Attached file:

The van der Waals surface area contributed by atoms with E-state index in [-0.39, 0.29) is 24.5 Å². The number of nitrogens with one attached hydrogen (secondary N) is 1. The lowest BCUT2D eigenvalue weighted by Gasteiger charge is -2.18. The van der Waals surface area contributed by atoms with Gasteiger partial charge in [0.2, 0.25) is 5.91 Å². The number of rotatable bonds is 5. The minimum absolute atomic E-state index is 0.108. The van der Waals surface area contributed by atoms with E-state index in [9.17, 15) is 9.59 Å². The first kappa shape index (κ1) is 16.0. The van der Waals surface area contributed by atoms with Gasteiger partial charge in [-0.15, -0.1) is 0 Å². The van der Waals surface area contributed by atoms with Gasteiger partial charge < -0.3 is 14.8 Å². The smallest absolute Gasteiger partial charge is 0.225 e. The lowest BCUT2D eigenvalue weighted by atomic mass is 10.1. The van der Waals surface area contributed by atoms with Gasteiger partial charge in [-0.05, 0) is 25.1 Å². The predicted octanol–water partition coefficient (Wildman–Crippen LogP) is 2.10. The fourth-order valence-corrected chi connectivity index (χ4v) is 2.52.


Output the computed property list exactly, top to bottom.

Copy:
The van der Waals surface area contributed by atoms with E-state index in [-0.39, 0.29) is 24.5 Å². The number of nitrogens with one attached hydrogen (secondary N) is 1. The lowest BCUT2D eigenvalue weighted by Gasteiger charge is -2.18. The van der Waals surface area contributed by atoms with Gasteiger partial charge in [0.2, 0.25) is 5.91 Å². The number of rotatable bonds is 5. The minimum absolute atomic E-state index is 0.108. The van der Waals surface area contributed by atoms with E-state index in [9.17, 15) is 9.59 Å². The first kappa shape index (κ1) is 16.0. The van der Waals surface area contributed by atoms with Gasteiger partial charge in [-0.15, -0.1) is 0 Å². The van der Waals surface area contributed by atoms with Gasteiger partial charge < -0.3 is 14.8 Å². The smallest absolute Gasteiger partial charge is 0.225 e. The lowest BCUT2D eigenvalue weighted by atomic mass is 10.1. The van der Waals surface area contributed by atoms with Gasteiger partial charge in [-0.05, 0) is 25.1 Å². The predicted octanol–water partition coefficient (Wildman–Crippen LogP) is 2.10. The fourth-order valence-corrected chi connectivity index (χ4v) is 2.52.